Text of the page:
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What’s Ahead for the New Decade: China Trouble

January 12, 2010

One of the great virtues of China’s hybrid capitalism is that in a crisis the communist party can reach into the economy and pull levers not available to governments in Western economies. For instance in the past 18 months while the rest of the world has been literally pleading with banks to lend more aggressively and restart the economy, the Government of China has been hard at work behind the scenes priming the pump through its political control of the banking sector.  

The problems with this kind of political interference in banking are pretty obvious, according to Michael Pettis: “Every time that (Chinese) banks have engineered a policy-induced surge in lending, they have followed up with a surge in NPLs,(non performing loans) and it would be pretty extraordinary if this time were any different.”

And as dangerous as NPL’s are for the Chinese banking sector, they are not the only problem. The banking surge has contributed to a massive misallocation of capital in the Chinese economy that is creating some of the world’s biggest bubbles. Take Chinese stocks for instance, according to London’s Financial Times they’re trading (on an adjusted basis) at 50 times earnings, and Chinese real estate is even worse, in major cities real estate is trading at values of 15 -20 times average household income, an eye popping multiple.

The reality is this, the Chinese economy is on a debt driven investment boom, with fixed asset investment approaching 50 per cent of GDP, creating a massive over capacity largely in export manufacturing and real estate. It is worth noting that just before it collapsed in the 1990’s, Japan’s fixed investment numbers were 30 to 35% of GDP.

All of this creates a China bubble waiting to burst. When it does it will not be the end of the Chinese miracle – that will likely continue for decades. But a China crisis could have dramatic short to medium term effect on the global economy depending on when it takes place. At the moment, and for the foreseeable future, Chinese growth and demand is about the only good news on the economic scene. Certainly it is critical to underlying assumptions behind longer term economic recovery, and therefore market confidence.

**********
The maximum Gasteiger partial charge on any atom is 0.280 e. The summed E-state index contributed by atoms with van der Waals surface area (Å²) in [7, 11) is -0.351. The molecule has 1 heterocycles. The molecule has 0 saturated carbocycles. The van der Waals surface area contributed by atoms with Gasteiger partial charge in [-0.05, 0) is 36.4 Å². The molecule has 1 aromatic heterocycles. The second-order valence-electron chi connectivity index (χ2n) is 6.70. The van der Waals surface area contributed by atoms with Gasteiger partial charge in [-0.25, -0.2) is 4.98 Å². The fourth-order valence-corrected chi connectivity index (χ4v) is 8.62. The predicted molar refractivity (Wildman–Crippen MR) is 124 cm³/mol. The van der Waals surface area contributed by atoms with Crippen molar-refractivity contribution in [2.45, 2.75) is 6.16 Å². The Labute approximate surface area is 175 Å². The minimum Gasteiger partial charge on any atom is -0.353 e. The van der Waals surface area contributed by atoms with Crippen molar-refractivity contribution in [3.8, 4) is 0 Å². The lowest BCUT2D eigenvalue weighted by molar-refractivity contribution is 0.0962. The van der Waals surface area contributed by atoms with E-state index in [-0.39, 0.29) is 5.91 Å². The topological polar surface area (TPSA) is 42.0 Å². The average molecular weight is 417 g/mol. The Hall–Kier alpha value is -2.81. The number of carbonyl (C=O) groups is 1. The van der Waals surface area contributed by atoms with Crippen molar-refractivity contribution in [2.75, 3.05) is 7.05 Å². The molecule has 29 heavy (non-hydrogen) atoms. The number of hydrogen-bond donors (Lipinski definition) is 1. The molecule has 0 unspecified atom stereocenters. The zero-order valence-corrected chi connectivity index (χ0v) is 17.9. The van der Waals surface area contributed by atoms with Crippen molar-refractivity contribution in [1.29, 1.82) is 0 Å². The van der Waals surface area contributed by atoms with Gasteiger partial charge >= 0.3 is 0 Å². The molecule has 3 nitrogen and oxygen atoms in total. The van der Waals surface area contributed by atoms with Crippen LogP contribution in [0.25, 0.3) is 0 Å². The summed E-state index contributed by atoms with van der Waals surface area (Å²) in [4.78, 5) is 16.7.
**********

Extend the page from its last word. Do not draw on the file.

Should China come unstuck before the Western economies are fully recovered, it could create another crisis equal or greater than the one we’re just climbing out of.  Not a happy thought, but one which we all need to consider and prepare for.  

Things to think about:

  1. It is important to realize that markets are not perfect, market signals are not objective representations of value. It is imperative that you know the true underlying values and plan accordingly. In other words, have a counter cyclic strategy ready to go at a moment’s notice; otherwise you may be caught like everyone else.
  2. Take your own council and watch the signals. There is a great desire these days among the Powers-that-be to paint a positive picture of the economy. Don’t believe everything you hear, even (especially) from central bank chairmen, politicians or those Lords of the Universe in investment banking. In other words, keep your head up and your stick on the ice.

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